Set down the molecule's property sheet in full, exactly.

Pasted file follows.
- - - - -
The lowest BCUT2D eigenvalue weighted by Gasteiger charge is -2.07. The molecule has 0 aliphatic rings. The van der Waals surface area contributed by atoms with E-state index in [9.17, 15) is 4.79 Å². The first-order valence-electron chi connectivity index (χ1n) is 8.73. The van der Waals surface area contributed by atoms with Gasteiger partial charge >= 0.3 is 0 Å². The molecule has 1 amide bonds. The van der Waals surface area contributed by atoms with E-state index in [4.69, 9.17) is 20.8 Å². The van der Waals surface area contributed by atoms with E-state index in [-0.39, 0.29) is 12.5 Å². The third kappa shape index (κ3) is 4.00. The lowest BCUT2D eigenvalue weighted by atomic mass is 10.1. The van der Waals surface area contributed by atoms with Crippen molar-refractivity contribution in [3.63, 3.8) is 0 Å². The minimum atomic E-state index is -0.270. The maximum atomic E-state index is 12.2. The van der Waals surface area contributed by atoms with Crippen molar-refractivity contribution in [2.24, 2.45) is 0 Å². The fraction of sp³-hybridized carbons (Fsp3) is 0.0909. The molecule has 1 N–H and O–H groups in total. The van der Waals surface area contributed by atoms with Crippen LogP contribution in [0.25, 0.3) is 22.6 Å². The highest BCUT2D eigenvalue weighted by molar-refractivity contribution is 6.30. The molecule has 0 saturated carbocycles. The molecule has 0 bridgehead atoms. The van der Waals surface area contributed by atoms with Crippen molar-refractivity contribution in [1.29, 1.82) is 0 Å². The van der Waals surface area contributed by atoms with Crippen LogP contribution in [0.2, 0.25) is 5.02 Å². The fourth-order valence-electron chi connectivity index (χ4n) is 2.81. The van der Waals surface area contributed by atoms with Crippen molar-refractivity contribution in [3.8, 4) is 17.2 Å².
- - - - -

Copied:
The lowest BCUT2D eigenvalue weighted by Gasteiger charge is -2.07. The molecule has 0 aliphatic rings. The van der Waals surface area contributed by atoms with E-state index in [9.17, 15) is 4.79 Å². The first-order valence-electron chi connectivity index (χ1n) is 8.73. The van der Waals surface area contributed by atoms with Gasteiger partial charge >= 0.3 is 0 Å². The molecule has 1 amide bonds. The van der Waals surface area contributed by atoms with E-state index in [4.69, 9.17) is 20.8 Å². The van der Waals surface area contributed by atoms with E-state index in [-0.39, 0.29) is 12.5 Å². The third kappa shape index (κ3) is 4.00. The lowest BCUT2D eigenvalue weighted by atomic mass is 10.1. The van der Waals surface area contributed by atoms with Crippen molar-refractivity contribution in [3.63, 3.8) is 0 Å². The minimum atomic E-state index is -0.270. The maximum atomic E-state index is 12.2. The van der Waals surface area contributed by atoms with Crippen molar-refractivity contribution in [2.24, 2.45) is 0 Å². The fraction of sp³-hybridized carbons (Fsp3) is 0.0909. The molecule has 1 N–H and O–H groups in total. The van der Waals surface area contributed by atoms with Crippen LogP contribution in [0.25, 0.3) is 22.6 Å². The highest BCUT2D eigenvalue weighted by molar-refractivity contribution is 6.30. The molecule has 0 saturated carbocycles. The molecule has 0 bridgehead atoms. The van der Waals surface area contributed by atoms with Crippen molar-refractivity contribution in [1.29, 1.82) is 0 Å². The van der Waals surface area contributed by atoms with Crippen LogP contribution in [0.2, 0.25) is 5.02 Å². The fourth-order valence-electron chi connectivity index (χ4n) is 2.81. The van der Waals surface area contributed by atoms with Crippen molar-refractivity contribution in [3.8, 4) is 17.2 Å².